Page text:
I am all for reprimands of people who illegally cut trees. But I would like the city to take care of the existing trees! The various vines (mostly ivy) effectively strangles and kills the trees. I would love to see the city spend money to take care of all the trees it owns before it’s too late.

    • NW April 30, 2016 (8:39 am)

      Become a tree ambassador like I have and followed thru with a project couple years back all volunteer based there is a program thru the city.

      • AmandaKH April 30, 2016 (9:23 am)

        Thanks NW!  I just looked into it, and the applications are due May 18th – good timing.  Do you know anything about how they decide which areas become designated sites?  The West Duwamish Greenbelt is not officially listed.  

        • NW April 30, 2016 (5:01 pm)

          I don’t believe they tackle “large canopy areas” but you might look into that and bring it to the table! My take is they want to bring folks into caring for sdot and city properties in urban  areas that are neglected. Get Seattle urbanites dirty and using a shovel for a change!

    • colleen April 30, 2016 (9:05 am)

      “I am all for reprimands of people who illegally cut trees.”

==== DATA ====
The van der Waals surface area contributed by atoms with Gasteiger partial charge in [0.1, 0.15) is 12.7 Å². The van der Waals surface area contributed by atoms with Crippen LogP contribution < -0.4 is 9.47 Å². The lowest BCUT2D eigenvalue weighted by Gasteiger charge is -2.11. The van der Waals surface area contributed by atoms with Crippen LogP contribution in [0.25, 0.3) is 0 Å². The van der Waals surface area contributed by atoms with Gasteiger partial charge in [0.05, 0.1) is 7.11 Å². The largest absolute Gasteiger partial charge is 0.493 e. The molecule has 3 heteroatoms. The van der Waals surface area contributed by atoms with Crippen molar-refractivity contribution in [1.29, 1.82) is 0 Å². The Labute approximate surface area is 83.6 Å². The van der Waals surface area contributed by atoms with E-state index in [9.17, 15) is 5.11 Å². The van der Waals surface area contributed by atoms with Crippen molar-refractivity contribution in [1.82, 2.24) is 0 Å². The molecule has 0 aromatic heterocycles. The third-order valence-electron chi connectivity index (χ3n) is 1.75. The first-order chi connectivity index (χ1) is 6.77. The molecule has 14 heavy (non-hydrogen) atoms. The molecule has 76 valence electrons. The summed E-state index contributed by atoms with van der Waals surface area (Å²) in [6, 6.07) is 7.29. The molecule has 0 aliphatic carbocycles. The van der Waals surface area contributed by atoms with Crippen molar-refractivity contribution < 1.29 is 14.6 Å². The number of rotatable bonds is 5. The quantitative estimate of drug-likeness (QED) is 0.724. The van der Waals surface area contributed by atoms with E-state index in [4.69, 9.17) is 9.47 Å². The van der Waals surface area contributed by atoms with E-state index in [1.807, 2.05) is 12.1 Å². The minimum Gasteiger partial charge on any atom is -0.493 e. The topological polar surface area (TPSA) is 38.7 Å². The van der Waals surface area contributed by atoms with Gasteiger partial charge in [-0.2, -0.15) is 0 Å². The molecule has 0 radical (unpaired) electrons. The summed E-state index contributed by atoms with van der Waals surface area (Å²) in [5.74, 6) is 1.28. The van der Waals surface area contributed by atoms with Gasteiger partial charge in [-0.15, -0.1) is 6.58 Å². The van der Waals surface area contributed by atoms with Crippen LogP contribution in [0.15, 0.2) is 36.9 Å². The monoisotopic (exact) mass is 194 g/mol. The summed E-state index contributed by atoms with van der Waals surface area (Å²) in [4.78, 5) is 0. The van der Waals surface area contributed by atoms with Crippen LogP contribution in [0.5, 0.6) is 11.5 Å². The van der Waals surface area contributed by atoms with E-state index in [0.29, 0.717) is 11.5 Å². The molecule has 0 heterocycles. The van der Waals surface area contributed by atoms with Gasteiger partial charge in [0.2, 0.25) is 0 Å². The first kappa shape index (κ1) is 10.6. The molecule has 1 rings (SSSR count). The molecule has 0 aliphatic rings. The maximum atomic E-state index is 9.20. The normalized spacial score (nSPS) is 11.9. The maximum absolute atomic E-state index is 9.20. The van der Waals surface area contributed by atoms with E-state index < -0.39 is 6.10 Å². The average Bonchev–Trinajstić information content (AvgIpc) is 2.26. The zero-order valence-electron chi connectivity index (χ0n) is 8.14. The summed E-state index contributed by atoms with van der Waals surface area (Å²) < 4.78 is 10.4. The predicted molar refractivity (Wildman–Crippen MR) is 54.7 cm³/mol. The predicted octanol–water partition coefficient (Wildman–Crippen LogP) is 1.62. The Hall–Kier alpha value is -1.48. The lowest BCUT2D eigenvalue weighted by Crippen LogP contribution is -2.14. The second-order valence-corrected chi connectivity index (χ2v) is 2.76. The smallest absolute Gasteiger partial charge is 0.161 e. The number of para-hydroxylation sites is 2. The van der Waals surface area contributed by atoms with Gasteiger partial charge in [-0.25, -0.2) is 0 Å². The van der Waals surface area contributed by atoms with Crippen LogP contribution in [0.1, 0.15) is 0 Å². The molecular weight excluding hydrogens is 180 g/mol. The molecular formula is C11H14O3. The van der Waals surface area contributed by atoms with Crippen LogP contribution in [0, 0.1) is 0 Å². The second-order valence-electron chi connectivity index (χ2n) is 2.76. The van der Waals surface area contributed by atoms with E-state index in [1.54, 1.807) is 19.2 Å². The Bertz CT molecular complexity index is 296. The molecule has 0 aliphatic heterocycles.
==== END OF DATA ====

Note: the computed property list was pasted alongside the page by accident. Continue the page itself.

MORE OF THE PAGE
This is a felony and those involved should be charged as felons. 

  • Mark schletty April 30, 2016 (7:59 am)

    As long as the criminals who do this are allowed to keep the resultant views (or land use), it will never stop.  Immediate, creative action to block the new view (use) is necessary to stop this crime. Fines are totally ineffective against future criminal activity, although they should be imposed with vigor against criminals who have already cut public trees.

    • bertha April 30, 2016 (9:01 am)

      In some Australian cities, they use empty shipping containers to block the perpetrator’s view. 

    • John April 30, 2016 (9:14 am)


      What you suggest is outside of our legal system.  Besides, what would “creative action to block the new view” be?  How would it not affect neighbors or other innocent property owners?